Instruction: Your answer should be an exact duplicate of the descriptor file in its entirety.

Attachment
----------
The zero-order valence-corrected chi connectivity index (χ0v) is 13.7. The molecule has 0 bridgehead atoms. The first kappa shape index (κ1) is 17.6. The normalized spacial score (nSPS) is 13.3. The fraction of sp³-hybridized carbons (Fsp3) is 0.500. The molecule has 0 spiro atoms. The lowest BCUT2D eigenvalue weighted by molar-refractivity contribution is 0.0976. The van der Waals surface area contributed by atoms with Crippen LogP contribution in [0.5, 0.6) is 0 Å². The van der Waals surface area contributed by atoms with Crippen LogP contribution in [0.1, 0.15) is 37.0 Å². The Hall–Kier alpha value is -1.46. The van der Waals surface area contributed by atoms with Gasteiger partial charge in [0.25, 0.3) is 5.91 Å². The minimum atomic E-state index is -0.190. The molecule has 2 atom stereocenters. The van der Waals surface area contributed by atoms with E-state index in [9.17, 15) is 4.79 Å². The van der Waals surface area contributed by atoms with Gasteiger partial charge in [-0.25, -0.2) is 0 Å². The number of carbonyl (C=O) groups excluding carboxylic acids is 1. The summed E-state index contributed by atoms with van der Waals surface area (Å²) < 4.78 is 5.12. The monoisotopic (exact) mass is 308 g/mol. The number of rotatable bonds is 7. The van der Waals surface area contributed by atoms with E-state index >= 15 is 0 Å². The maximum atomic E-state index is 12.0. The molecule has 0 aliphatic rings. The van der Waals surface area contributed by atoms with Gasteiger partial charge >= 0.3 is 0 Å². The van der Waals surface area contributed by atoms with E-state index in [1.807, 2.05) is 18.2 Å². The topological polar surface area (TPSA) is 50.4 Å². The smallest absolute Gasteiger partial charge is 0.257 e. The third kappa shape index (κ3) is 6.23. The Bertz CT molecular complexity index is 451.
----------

The zero-order valence-corrected chi connectivity index (χ0v) is 13.7. The molecule has 0 bridgehead atoms. The first kappa shape index (κ1) is 17.6. The normalized spacial score (nSPS) is 13.3. The fraction of sp³-hybridized carbons (Fsp3) is 0.500. The molecule has 0 spiro atoms. The lowest BCUT2D eigenvalue weighted by molar-refractivity contribution is 0.0976. The van der Waals surface area contributed by atoms with Crippen LogP contribution in [0.5, 0.6) is 0 Å². The van der Waals surface area contributed by atoms with Crippen LogP contribution in [0.1, 0.15) is 37.0 Å². The Hall–Kier alpha value is -1.46. The van der Waals surface area contributed by atoms with Gasteiger partial charge in [0.25, 0.3) is 5.91 Å². The minimum atomic E-state index is -0.190. The molecule has 2 atom stereocenters. The van der Waals surface area contributed by atoms with E-state index in [9.17, 15) is 4.79 Å². The van der Waals surface area contributed by atoms with Gasteiger partial charge in [-0.25, -0.2) is 0 Å². The number of carbonyl (C=O) groups excluding carboxylic acids is 1. The summed E-state index contributed by atoms with van der Waals surface area (Å²) < 4.78 is 5.12. The monoisotopic (exact) mass is 308 g/mol. The number of rotatable bonds is 7. The van der Waals surface area contributed by atoms with E-state index >= 15 is 0 Å². The maximum atomic E-state index is 12.0. The molecule has 0 aliphatic rings. The van der Waals surface area contributed by atoms with Gasteiger partial charge >= 0.3 is 0 Å². The van der Waals surface area contributed by atoms with E-state index in [1.807, 2.05) is 18.2 Å². The topological polar surface area (TPSA) is 50.4 Å². The smallest absolute Gasteiger partial charge is 0.257 e. The third kappa shape index (κ3) is 6.23. The Bertz CT molecular complexity index is 451.